“Let the risen Jesus enter your life—welcome him as a friend, with trust: he is life! If up till now you have kept him at a distance, step forward. He will receive you with open arms. If you have been indifferent, take a risk; you won’t be disappointed.”

– Pope Francis

True to the stereotypes of my generation, I never carry cash. It is only problematic when I’m forced to valet my car and at any type of event where raffle tickets are sold. I also do not buy 50/50 tickets because never in my life has my name or number been pulled from a bowl. I’m much more of a silent auction kind of guy. I’m in control and there is a strategy.

At a recent seminary gala, thankfully, there was no mandatory valet, but there was a 50/50 raffle. As seminarians came around to each table selling chances, I half-joked with others that I had my heart set on the espresso machine in the silent auction and that I didn’t want to feel the guilt of holding onto the money if the stars aligned and I won the pot. The chance of finally winning and feeling obligated to give it back to the seminary was “far too risky” I shared.

As the evening ended, and the big bowl full of tickets made its way to the stage, the anticipation increased as the emcee shared that the lucky recipient would win $3,000. As they read out the winning ticket number, a hush fell over the crowd of nearly 600 as we scanned the room for the winner. A petite woman stood and raised her hand, calmly made the long journey to the stage, and handed her ticket to the emcee who confirmed she in fact had won. The emcee handed her the envelope full of cash and without skipping a beat, the woman handed it back. “See,” I annoyingly nudged the person sitting next to me, “the guilt makes you give it back.” The emcee invited the woman to the podium. With tears, she shared how, if she had not turned to Jesus with the help of her community, she wouldn’t be where she was today, and her family would not still be intact. “Jesus, and this community, are all I need,” she said.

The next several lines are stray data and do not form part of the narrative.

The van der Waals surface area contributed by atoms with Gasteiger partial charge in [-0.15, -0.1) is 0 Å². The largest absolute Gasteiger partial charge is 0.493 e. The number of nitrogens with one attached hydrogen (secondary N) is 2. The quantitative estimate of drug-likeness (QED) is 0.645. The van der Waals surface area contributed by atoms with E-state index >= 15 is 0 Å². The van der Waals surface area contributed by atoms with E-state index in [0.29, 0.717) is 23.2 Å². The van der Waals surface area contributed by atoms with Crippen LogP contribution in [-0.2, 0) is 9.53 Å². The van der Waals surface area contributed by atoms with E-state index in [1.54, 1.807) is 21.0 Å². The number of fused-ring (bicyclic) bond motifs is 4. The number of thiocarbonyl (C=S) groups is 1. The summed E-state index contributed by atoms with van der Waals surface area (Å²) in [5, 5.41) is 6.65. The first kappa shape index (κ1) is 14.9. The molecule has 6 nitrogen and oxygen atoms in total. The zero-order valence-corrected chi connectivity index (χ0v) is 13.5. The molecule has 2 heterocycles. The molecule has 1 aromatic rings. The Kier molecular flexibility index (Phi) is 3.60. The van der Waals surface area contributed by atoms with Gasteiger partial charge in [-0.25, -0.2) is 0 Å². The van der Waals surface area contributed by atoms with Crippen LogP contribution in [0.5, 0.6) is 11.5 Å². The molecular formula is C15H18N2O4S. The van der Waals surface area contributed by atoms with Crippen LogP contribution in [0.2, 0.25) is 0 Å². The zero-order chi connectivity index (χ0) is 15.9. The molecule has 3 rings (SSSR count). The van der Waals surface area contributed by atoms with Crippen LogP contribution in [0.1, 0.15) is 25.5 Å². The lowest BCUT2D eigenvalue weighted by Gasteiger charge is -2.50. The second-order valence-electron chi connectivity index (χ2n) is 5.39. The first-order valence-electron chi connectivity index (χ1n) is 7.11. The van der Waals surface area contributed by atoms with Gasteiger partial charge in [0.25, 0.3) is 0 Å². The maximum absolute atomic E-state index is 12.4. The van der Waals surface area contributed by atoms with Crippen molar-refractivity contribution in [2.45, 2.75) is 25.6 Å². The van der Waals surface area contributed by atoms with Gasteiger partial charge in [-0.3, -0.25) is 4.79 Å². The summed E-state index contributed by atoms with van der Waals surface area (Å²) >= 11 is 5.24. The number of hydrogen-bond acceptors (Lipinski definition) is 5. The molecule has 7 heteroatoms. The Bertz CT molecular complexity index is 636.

After her short but powerful witness, she wasn’t the only person with tears in her eyes. Clearly, this woman took a much bigger chance at a time when things were very broken in her life. I bet the odds seemed much worse than winning a raffle. She said “yes” to the Lord’s call, and her gift back to the Church didn’t come from a place of guilt or calculated risk. It came from pure, unadulterated gratitude for how God has worked in her life.

As I scanned the silent auction items to see if I had won, I couldn’t help but wonder how often in life and leadership I am playing the odds versus betting all on God? Regardless of how much I do for the Church or others, am I doing it out of obligation or guilt, or as a joyful response to the victory that has already been won for me? If I had carried cash, had bought a ticket, and won $3,000, I am pretty sure I would’ve given it back to benefit the seminary. What I wasn’t so sure of, is if I would have done it with the freedom and gratitude demonstrated by my sister in Christ.

As we move into this holiest of weeks, let’s remember that there was nothing 50/50 about the passion and death of our Lord. He gives it all to us from a place of ultimate freedom and love. How will we give back?

Prayers for a blessed Holy Week and a glorious Easter.

by Daniel Cellucci

March 25, 2024

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